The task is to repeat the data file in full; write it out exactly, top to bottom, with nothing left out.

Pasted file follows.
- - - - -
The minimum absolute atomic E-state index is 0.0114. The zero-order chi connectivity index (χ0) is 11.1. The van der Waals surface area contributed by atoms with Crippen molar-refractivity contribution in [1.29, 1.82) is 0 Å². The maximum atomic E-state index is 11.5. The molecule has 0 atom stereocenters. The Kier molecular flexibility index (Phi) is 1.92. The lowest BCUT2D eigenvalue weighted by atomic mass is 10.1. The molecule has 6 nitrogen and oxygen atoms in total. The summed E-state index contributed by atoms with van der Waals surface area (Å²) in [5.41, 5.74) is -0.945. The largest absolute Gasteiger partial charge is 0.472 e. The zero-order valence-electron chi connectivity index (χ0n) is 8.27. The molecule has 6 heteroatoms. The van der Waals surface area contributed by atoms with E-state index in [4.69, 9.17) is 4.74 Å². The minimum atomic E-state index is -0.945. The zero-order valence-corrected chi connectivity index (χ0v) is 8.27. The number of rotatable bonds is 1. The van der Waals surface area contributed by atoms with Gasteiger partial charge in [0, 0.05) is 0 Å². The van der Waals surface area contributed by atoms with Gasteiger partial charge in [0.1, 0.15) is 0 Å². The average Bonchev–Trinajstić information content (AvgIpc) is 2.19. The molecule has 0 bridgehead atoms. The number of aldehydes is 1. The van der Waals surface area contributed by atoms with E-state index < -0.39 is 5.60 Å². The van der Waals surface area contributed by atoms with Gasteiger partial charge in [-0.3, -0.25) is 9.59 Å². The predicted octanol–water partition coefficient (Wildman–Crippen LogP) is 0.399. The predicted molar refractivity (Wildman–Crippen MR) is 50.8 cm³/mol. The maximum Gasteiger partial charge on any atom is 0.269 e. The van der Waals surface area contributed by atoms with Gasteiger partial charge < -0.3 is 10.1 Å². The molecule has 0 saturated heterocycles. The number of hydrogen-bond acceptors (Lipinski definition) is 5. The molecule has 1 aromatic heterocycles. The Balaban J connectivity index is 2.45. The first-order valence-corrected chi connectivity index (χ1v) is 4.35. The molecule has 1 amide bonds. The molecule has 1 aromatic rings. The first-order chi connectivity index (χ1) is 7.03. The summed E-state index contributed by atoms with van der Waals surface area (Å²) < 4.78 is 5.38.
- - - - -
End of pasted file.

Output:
The minimum absolute atomic E-state index is 0.0114. The zero-order chi connectivity index (χ0) is 11.1. The van der Waals surface area contributed by atoms with Crippen molar-refractivity contribution in [1.29, 1.82) is 0 Å². The maximum atomic E-state index is 11.5. The molecule has 0 atom stereocenters. The Kier molecular flexibility index (Phi) is 1.92. The lowest BCUT2D eigenvalue weighted by atomic mass is 10.1. The molecule has 6 nitrogen and oxygen atoms in total. The summed E-state index contributed by atoms with van der Waals surface area (Å²) in [5.41, 5.74) is -0.945. The largest absolute Gasteiger partial charge is 0.472 e. The zero-order valence-electron chi connectivity index (χ0n) is 8.27. The molecule has 6 heteroatoms. The van der Waals surface area contributed by atoms with E-state index in [4.69, 9.17) is 4.74 Å². The minimum atomic E-state index is -0.945. The zero-order valence-corrected chi connectivity index (χ0v) is 8.27. The number of rotatable bonds is 1. The van der Waals surface area contributed by atoms with Gasteiger partial charge in [0, 0.05) is 0 Å². The van der Waals surface area contributed by atoms with Gasteiger partial charge in [0.1, 0.15) is 0 Å². The average Bonchev–Trinajstić information content (AvgIpc) is 2.19. The molecule has 0 bridgehead atoms. The number of aldehydes is 1. The van der Waals surface area contributed by atoms with E-state index < -0.39 is 5.60 Å². The van der Waals surface area contributed by atoms with Gasteiger partial charge in [-0.3, -0.25) is 9.59 Å². The predicted octanol–water partition coefficient (Wildman–Crippen LogP) is 0.399. The predicted molar refractivity (Wildman–Crippen MR) is 50.8 cm³/mol. The maximum Gasteiger partial charge on any atom is 0.269 e. The van der Waals surface area contributed by atoms with Gasteiger partial charge < -0.3 is 10.1 Å². The molecule has 0 saturated heterocycles. The number of hydrogen-bond acceptors (Lipinski definition) is 5. The molecule has 1 aromatic heterocycles. The Balaban J connectivity index is 2.45. The first-order valence-corrected chi connectivity index (χ1v) is 4.35. The molecule has 1 amide bonds. The molecule has 1 aromatic rings. The first-order chi connectivity index (χ1) is 7.03. The summed E-state index contributed by atoms with van der Waals surface area (Å²) < 4.78 is 5.38.